Never mind the quibbling about if attending Star Trek conventions or playing Yu-Gi-Oh makes you a nerd, there’s one thing that everyone has always agreed on: Caring about academic achievement is nerdy as heck [(hk) interj. Used as a mild exclamation of surprise, irritation, etc. n. Slang Used as an intensive: had a heck of a lot of money; was crowded as heck].
Perhaps because comic books and D&D aren’t really a real-world threat to those outside of the nerd clique but superior intelligence is. The stereotypical meathead jock knows he’s only going to get so far in life, even with an athletic scholarship, but that smarmy math-club kid is going to rocket right to the top of Microsoft’s corporate ladder.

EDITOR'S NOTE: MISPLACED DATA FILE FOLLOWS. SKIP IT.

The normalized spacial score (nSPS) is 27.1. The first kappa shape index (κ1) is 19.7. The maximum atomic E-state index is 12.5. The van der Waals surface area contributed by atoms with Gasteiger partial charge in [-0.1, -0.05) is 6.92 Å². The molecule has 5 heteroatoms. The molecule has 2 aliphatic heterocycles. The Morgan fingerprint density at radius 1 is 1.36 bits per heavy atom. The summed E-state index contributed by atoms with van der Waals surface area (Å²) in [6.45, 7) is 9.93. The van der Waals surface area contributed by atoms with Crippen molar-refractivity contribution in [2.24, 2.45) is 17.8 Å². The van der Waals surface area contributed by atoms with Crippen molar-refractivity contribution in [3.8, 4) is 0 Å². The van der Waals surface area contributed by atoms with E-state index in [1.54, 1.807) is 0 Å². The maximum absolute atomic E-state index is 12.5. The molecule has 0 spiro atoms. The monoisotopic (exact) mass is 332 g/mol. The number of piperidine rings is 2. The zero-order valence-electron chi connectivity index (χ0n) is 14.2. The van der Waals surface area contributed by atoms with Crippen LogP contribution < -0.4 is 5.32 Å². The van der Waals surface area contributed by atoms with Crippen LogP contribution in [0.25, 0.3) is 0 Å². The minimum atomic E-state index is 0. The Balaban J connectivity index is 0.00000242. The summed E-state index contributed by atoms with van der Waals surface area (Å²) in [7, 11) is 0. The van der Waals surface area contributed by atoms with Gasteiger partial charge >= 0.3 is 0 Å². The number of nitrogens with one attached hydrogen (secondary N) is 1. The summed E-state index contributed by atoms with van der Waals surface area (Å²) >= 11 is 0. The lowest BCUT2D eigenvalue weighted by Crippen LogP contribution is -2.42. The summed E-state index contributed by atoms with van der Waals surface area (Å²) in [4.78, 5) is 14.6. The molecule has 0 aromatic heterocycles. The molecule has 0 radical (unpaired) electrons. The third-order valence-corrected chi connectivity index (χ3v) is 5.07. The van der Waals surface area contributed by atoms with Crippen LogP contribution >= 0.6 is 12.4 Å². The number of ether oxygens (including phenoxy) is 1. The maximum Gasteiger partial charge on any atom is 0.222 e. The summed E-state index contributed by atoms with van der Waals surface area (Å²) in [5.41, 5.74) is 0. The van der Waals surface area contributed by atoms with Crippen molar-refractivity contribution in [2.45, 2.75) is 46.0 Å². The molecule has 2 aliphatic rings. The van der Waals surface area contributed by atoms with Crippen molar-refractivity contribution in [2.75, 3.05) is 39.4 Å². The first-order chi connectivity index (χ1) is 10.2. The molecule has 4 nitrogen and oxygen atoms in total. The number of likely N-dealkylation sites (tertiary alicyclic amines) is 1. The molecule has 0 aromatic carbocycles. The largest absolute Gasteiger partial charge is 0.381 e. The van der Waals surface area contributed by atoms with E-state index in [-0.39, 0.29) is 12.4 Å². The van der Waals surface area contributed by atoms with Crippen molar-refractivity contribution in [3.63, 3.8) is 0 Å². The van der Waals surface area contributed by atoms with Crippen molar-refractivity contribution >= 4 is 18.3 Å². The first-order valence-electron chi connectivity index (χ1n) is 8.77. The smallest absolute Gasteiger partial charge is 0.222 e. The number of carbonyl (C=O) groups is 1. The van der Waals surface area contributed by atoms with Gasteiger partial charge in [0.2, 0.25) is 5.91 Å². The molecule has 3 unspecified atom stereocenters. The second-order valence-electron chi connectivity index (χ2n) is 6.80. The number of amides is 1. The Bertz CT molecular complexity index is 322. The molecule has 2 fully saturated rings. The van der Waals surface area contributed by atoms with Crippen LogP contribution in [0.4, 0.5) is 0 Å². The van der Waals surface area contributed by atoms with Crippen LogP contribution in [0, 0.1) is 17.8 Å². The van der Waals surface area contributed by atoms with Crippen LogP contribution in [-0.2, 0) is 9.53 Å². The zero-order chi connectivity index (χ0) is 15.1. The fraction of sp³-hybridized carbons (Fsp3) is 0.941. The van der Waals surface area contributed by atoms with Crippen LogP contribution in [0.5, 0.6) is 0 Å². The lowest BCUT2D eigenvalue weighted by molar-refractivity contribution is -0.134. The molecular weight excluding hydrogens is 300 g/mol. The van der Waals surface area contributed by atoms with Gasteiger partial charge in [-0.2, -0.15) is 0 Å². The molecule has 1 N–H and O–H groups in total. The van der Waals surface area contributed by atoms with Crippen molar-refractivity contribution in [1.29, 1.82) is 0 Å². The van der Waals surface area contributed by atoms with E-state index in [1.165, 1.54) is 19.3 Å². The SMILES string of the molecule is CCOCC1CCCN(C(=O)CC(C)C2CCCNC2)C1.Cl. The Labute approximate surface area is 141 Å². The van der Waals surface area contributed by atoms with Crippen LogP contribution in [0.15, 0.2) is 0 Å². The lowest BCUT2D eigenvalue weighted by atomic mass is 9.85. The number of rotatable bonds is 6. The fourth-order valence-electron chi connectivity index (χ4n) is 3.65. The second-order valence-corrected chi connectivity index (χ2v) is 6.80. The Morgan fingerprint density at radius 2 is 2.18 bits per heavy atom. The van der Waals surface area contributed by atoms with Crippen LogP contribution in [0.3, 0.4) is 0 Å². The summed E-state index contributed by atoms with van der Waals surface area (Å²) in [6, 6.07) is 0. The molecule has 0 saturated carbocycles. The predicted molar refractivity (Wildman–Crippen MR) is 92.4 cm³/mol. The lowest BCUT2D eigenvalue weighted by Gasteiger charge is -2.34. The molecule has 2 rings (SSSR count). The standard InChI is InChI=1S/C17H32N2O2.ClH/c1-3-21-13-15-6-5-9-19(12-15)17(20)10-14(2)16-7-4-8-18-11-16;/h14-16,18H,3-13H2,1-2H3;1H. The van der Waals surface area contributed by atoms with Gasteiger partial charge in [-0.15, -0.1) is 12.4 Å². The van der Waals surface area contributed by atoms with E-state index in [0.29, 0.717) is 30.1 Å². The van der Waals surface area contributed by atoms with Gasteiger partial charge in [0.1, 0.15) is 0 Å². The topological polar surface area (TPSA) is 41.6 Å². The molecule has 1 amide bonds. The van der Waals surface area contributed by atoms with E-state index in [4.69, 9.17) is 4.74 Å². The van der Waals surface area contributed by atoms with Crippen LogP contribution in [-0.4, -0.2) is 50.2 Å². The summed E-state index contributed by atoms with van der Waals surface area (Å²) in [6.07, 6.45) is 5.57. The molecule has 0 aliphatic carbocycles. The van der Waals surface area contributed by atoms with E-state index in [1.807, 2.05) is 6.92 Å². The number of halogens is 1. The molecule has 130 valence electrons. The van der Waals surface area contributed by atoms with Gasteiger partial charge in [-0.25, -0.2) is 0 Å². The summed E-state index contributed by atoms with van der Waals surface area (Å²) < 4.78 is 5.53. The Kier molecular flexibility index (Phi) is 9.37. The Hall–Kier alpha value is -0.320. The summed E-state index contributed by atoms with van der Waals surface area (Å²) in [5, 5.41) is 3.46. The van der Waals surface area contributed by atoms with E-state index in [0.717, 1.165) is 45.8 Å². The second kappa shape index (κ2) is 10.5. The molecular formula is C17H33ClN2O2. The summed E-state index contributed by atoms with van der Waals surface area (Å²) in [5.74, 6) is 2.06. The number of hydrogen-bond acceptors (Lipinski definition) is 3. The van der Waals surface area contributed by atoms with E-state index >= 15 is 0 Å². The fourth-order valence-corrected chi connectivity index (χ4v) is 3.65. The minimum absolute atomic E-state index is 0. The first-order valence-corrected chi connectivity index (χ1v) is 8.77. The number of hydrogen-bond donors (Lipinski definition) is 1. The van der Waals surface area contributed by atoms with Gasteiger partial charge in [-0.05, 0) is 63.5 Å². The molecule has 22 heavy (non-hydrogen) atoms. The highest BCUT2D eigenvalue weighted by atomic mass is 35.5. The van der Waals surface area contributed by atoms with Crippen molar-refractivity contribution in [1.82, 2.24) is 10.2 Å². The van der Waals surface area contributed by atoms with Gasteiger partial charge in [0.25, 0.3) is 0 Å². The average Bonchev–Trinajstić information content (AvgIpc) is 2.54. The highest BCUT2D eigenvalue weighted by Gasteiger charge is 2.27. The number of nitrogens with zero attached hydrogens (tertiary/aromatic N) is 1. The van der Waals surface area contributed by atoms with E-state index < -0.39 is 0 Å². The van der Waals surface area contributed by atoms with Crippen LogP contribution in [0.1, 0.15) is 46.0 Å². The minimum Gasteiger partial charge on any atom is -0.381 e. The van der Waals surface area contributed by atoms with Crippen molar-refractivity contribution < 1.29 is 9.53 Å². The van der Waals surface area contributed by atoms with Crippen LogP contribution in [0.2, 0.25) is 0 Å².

We all know the smarmy math-club kid probably isn’t actually going to achieve any more in life than anyone else in their graduating class, for a myriad of reasons, but fear and hatred aren’t rational. Same as pencil-necked nerds are jealous of jocks’ seemingly effortless athletic ability, jocks are jealous of nerds’ seemingly effortless academic ability. That’s what makes human beings so wonderful. Our egalitarian ability to misjudge, fear and hate each other.
But speaking of pencil-neck nerds, we sat down to watch Spellbound. Perhaps the greatest documentary of American nerdery every filmed. Interesting, Jakob was convinced he’d never seen it before. In fact, he had, he realized about ten minutes in but neglected to come clean in the post-viewing discussion.